On Wednesday April 6th, The National Academy Of Recording Arts And Sciences announced a “restructuring” of The Grammy Awards, a move that included the elimination of the Latin Jazz Grammy. This unfortunate decision undermines the integrity of Latin Jazz and disregards its importance as a major piece of the cultural landscape in the United States. I would encourage all LJC readers to protest this decision and demand that NARAS reinstate the Latin Jazz Grammy immediately – you can do this by sending an e-mail to NARAS President and CEO Neil Portnow here – email@example.com Get additional information and updates on LJC’s Support Page For The Latin Jazz Grammy.
After experiencing a disgraceful show of disrespect from NARAS at their New York meeting, nine time Grammy winner and Latin Jazz legend Eddie Palmieri shares his thoughts on the elimination of the Latin Jazz Grammy Award
“In unity there is strength, conscientious natural musical minds working together, united in thought will constantly deliver power, the drive and the constant search of the individual mind to create, create, create.”
It was in 1965 that I wrote this in the liner notes of my album, “Azucar Pa’ Ti,” which was one of my most defining compositions in the genre of Latin Jazz. Latin Jazz, originally known as the Instrumental Mambo, happens to be one of the most unique Latin musical forms as it speaks directly to the melding of the African American culture with both the Cuban and Puerto Rican cultures in New York, during a time where we weren’t even allowed to work downtown, (many of the youth do not know this, but in order to work, you had to have a Cabaret card, where the Union and Police could keep an eye on you at all times). This was an era where life was difficult in both Harlem and El Barrio; it was hot, it was exciting, it was ever changing and it eventually melded together and consequently developed into the beautiful and diverse landscape that we know today. It is quite something when I look back on those amazing years, the awe inspiring musical brotherhood that was so dear to me of that time, and it is with great pride that I have seen its legacy continue with so many wonderfully talented musicians throughout the years.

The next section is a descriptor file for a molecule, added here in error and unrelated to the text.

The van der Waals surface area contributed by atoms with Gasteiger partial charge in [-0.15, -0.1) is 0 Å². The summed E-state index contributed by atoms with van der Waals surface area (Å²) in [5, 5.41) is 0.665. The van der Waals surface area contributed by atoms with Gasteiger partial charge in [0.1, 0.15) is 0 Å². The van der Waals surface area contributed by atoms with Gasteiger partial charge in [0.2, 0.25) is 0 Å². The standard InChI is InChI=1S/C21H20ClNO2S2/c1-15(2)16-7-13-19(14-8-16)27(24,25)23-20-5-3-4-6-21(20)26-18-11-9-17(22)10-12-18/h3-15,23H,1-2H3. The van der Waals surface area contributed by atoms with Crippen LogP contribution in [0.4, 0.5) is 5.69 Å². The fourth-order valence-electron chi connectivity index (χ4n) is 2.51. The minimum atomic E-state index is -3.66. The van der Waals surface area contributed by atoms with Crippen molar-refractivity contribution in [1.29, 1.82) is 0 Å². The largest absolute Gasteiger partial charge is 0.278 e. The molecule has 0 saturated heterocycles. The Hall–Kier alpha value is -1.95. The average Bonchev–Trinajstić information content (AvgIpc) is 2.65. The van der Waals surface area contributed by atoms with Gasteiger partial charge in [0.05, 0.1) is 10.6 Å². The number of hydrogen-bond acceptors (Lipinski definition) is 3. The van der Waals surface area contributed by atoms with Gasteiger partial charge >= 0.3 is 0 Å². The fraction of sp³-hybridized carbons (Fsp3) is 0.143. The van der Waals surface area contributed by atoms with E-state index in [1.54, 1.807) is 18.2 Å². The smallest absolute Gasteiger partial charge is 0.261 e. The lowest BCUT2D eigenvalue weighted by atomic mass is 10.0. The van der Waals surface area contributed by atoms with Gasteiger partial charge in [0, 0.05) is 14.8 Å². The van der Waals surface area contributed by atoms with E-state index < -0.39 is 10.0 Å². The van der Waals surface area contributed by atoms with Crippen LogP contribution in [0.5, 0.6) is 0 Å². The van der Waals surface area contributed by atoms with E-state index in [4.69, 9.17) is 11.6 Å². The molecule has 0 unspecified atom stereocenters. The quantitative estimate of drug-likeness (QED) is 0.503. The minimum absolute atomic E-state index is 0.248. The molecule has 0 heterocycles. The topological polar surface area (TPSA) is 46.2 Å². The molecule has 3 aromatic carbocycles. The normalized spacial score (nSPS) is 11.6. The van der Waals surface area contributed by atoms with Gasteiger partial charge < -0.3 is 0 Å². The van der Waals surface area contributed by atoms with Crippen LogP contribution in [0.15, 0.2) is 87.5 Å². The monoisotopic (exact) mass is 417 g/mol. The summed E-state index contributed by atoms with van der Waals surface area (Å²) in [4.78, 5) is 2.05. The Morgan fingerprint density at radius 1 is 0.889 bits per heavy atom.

In 1993 I was appointed Governor of the New York Chapter of NARAS where I worked diligently to have the Latin Jazz category become recognized, and it was with great happiness that I saw it come to fruition in 1994. And now it is with a heavy heart that I have seen its elimination, and truly fear its slow and permanent extinction. I call upon everyone now, as a whole, to come together, in UNITY, by starting with your own communities and supporting your local artists and telling your friends and loved ones about a great band you just heard that has that swing, because without the support of the fans, we are not able to record as often as required by NARAS and to the entrepreneurial indie labels, make sure that you file all of the necessary criteria online to NARAS’ website as per submissions, and to all of my fellow musicians out there, (young and old), please become a member of NARAS and get involved with your local Chapter. I am fighting for you, but please join me so now we can fight together. Right now, NARAS is holding everything I just mentioned against us; thus marginalizing our music, culture and people even further. Let me be clear: we have been discredited, we have been discarded and we are being wiped out. But, this can only happen if we allow it and I truly believe in my heart that together we can reinstate the category of Latin Jazz and dig deeply into that soul bag. Aché!
Don’t let this attack on Latin Jazz go unnoticed – send your e-mail in support of the Latin Jazz Grammy today. You can start with a message to NARAS President and CEO Neil Portnow, his e-mail address is: firstname.lastname@example.org Make sure that you sign the petition to get the Latin Jazz Grammy reinstated – you can find it HERE. Get additional information and updates on LJC’s Support Page For The Latin Jazz Grammy.